There’s a lot more that could be mined from these pages, but this has gotten too long. I may pick up a strand or two in the future, but we’ll see. God Save the Child seems to be a story about a runaway (or a kidnapping?), but really it’s about a young man struggling to understand his place in the world, parents who aren’t sure how to parent, and a detective starting to change his place in the world. There’s a lot of wit, some good social commentary, some decent detecting, and a great fight scene—all expertly and (seemingly) effortlessly written. That’s a reductionistic way to look at it, but that’s a Spenser novel in a nutshell. I loved revisiting it, and can’t wait to get to the next book.

This post contains an affiliate link. If you purchase from it, I will get a small commission at no additional cost to you. As always, opinions are my own.

Classic Spenser: The Godwulf Manuscript by Robert B. Parker

Classic Spenser

The Godwulf Manuscript

The Godwulf Manuscript

by Robert B. Parker
Series: Spenser, #1

Mass Market Paperback, 204 pg.
Dell, 1973

Read: January 25-27, 2020

Grab a copy from your local indie bookstore!

Driving back to Boston, I thought about my two retainers in the same week. Maybe I’d buy a yacht. On the other hand maybe it would be better to get the tear in my convertible roof fixed. The tape leaked.

I came to this series about thirteen (possibly fourteen) years late, but to be fair, I would have been thirteen (possibly fourteen) when I started reading it. I wouldn’t have been able to appreciate Spenser without having spent some time with Leroy Brown, Jupiter Jones/Peter Crenshaw/Bob Andrews, Tabitha-Ruth Wexler and others (as I’ve invoked Brown, I hope I remember to draw a line between Sally Kimball and Spenser’s version when I discuss Promised Land). The Godwulf Manuscript wasn’t the first novel I read in the series, I’m going to guess I’d read three or four others before I found this in a used book store. I did find, I now know, a copy with the original cover (as seen above). A year or two later, I loaned it to a friend who proceeded to lose it. I got over it (probably because I didn’t care about things like early editions then) and despite losing that copy, that friend later became my first college roommate, and I didn’t kill him in his sleep for it. Not even once.

That excursus down memory lane means nothing to you, but I put it there in case that friend reads this post. I hope he remembers the Klingon proverb, bortaS bIr jablu’DI’ reH QaQqu’ nay’.

I’ll hold off on talking more about my background with this series for now, but the fact I’ve been reading, and re-reading, and re-re-reading, and re-re-re-reading these books since 1986 (possibly 1987) probably gives you a pretty good idea what I think of them. I could probably write lengthy posts on the first twenty novels in this series without reading them again—but where would be the fun in that? Of the twelve Spenser novels I’ll be revisiting this year, this one is in my bottom two and I’ve read it at least fifteen times, and I don’t see me stopping reading it anytime until I start sleeping the big sleep.

Yeah, that was a purposeful Raymond Chandler allusion. Why? Because this whole novel is a giant Chandler allusion*. From naming his main character after a British poet; to Spener’s attitude, demeanor, voice, etc.; to the opening paragraphs; and so, so much more this whole book screams Parker’s debt to and affection for Raymond Chandler. Spenser as a Shadow of Philip Marlowe will ebb and flow over the years, but I don’t think it’s ever more pronounced than it is in these pages.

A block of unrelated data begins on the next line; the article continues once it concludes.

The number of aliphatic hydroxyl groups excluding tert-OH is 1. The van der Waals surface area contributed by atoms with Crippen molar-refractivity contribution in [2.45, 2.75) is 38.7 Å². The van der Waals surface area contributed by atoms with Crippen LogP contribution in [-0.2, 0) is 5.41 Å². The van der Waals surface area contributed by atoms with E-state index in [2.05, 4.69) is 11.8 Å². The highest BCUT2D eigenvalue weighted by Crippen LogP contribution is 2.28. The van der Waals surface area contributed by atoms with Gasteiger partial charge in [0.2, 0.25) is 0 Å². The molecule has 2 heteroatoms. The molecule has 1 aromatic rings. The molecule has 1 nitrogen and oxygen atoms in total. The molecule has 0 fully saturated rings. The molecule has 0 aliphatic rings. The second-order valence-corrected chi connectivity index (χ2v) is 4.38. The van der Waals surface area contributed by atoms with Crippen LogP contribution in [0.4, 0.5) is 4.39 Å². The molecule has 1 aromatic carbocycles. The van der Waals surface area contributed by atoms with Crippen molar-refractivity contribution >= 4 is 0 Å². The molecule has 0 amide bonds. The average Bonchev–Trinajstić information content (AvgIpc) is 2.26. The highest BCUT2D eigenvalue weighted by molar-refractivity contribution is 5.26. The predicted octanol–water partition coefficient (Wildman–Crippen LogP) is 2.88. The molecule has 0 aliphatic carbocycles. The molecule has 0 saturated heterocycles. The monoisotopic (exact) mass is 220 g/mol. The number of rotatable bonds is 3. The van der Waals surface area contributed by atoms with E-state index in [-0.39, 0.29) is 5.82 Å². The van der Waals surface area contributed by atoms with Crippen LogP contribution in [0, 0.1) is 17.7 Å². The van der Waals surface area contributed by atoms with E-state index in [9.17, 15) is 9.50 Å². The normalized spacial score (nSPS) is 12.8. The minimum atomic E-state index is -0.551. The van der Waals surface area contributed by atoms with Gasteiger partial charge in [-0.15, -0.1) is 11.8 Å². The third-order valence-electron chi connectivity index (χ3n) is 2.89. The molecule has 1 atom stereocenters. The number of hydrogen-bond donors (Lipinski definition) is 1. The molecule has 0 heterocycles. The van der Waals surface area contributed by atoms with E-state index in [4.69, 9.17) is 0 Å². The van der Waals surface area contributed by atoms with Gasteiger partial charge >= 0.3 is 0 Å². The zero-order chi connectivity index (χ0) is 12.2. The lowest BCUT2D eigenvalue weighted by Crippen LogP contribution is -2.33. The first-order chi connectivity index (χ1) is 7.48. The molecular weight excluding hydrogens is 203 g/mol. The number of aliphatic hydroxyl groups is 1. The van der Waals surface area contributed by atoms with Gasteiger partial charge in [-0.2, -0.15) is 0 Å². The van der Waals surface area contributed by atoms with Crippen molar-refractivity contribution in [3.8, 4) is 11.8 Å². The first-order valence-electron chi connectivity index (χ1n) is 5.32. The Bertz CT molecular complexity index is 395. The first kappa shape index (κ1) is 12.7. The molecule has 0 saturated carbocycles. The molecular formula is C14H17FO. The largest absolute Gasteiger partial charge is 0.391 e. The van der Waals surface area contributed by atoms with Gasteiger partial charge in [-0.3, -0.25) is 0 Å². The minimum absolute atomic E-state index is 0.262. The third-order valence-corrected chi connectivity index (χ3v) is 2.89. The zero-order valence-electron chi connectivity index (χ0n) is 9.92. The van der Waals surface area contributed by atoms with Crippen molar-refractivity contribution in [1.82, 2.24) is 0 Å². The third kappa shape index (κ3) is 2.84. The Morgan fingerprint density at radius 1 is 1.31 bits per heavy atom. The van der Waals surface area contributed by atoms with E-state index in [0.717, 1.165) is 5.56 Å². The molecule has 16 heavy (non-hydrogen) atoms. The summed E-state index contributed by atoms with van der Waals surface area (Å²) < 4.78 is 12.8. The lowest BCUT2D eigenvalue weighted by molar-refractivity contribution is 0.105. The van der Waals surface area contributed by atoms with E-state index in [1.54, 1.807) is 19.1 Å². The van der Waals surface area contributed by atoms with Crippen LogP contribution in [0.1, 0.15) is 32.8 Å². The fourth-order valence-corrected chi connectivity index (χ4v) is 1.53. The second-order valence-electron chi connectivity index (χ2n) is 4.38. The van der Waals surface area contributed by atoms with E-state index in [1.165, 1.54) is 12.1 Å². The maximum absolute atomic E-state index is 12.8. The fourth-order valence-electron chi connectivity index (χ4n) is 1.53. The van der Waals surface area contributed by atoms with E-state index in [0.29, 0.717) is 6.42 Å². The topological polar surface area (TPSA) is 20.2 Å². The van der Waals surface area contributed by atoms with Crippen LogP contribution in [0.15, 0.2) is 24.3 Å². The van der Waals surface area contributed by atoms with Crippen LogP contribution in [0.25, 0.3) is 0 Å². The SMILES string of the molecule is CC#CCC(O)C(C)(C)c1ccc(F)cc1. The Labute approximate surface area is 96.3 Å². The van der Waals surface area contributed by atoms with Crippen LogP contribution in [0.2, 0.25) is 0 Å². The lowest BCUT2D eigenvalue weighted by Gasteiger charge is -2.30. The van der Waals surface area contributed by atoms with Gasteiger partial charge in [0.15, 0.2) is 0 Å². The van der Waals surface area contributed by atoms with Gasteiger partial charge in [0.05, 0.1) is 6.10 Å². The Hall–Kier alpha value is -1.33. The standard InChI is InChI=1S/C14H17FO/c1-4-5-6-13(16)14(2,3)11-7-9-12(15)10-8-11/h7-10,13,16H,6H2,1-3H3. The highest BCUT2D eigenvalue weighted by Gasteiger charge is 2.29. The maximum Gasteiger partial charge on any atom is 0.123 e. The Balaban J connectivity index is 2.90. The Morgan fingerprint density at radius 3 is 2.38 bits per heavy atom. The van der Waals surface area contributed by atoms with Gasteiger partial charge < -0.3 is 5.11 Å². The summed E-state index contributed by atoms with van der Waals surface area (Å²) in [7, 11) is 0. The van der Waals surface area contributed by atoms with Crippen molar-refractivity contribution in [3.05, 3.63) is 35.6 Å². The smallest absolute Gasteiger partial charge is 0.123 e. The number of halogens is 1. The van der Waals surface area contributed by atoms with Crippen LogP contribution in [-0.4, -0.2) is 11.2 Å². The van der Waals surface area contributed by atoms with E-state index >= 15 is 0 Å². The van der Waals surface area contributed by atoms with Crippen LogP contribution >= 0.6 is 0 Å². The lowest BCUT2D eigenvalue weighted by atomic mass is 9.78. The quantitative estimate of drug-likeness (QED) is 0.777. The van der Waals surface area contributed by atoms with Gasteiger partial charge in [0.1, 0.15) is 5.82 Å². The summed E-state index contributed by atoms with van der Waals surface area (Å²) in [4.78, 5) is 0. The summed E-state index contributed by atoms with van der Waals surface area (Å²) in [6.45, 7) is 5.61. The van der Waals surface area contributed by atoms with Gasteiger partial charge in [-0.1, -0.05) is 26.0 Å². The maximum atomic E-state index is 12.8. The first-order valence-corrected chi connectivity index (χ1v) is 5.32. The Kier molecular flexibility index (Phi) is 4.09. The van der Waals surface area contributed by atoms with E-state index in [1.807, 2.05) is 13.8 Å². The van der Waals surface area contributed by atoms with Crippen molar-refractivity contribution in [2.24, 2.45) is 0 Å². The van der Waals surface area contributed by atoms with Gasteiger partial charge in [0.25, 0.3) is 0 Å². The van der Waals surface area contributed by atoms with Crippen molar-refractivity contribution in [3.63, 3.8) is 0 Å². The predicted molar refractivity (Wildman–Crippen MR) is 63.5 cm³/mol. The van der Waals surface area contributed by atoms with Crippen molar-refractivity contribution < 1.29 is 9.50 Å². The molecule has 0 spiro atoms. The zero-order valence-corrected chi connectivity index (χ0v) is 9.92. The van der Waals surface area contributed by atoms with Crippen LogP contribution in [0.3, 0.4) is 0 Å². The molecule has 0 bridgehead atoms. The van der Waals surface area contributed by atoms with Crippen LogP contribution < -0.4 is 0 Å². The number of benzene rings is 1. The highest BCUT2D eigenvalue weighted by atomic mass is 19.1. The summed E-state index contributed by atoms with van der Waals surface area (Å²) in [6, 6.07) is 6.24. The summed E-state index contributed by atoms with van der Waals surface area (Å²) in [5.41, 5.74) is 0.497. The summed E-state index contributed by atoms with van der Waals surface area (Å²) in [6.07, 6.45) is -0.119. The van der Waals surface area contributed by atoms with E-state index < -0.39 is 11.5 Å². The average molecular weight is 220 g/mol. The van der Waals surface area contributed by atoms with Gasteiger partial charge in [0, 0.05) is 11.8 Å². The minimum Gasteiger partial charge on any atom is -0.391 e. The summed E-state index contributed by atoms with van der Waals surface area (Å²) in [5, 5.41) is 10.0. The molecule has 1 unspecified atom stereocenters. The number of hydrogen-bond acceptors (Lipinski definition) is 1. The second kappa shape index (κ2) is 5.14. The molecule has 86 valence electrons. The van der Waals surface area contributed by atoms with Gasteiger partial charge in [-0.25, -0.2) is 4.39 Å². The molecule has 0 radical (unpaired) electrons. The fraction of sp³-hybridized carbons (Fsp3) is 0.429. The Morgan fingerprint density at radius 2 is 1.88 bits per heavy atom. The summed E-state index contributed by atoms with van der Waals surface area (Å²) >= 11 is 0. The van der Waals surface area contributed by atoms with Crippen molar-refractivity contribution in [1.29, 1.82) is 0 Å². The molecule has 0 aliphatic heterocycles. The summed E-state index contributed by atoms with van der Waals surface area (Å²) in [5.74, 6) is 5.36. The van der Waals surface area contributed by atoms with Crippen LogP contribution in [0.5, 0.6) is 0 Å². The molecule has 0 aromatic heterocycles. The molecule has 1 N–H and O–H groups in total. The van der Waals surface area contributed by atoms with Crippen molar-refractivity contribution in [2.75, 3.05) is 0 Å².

* Yeah, there are other influences afoot in these pages, I realize. But Chandler is the primary influence, and this isn’t a dissertation. I don’t have the time to be exhaustive, I have at least 9 other posts I want to complete this week and if I don’t cut a corner or two, I won’t be able to get to them.

So what are these two retainers mentioned above? The first comes from an unnamed university that bears a striking resemblance to Northeastern (Parker’s employer when this was released). An illuminated manuscript has been stolen and is being held for ransom. The problem? (or at least one of them) The University doesn’t have the kind of cash the ‘script-nappers want. They do have a suspect, however, a radical political group on campus: SCACE (Student Committee Against Capitalist Exploitation). Catchy, eh? Spenser starts looking into the group, focusing on a couple of the leaders.

Within a few hours, one of those leaders is dead and another is the prime suspect for the murder. She’d called Spenser for help right after the murder, and he believes her (for compelling reasons you should read for yourself). This leads to the second retainer, her father—a pretty successful capitalist, it should be noted—hires Spenser to clear her for the murder.

The hunt for the manuscript and the murder will end up involving a cult, a couple of very dysfunctional marriages, drug dealing, a couple of hitmen, and a mob boss. Basically, Spenser has his hands full.

While there are many aspects of this novel that Parker will tweak for future installments, there’s a lot that he establishes here that he’ll revisit. Spenser gets fired because of his attitude (as demonstrated by his ignoring—rightly—the University’s insistence that he leave faculty alone), his being fired doesn’t stop him from sticking with the job, however. There’s a shootout in an unpopulated area near Boston*. Spenser cooks a pretty decent meal for himself (not quite Fritz Brenner’s level, but close enough for a guy cooking for one), and proves himself more literate than anyone looking at him would assume. The climactic fight will be echoed in upcoming books, featuring someone who has no business fighting anyone taking on a hardened criminal of sorts solely on the basis of love and desperation. Parker does get away from this, which is good—if only for the sake of variety—but man, I love it every time he uses this.

* My knowledge of Massachusetts geography comes wholly from the novels of Parker, William Tapply and Dennis Lehane, so I can’t be more specific than “unpopulated”.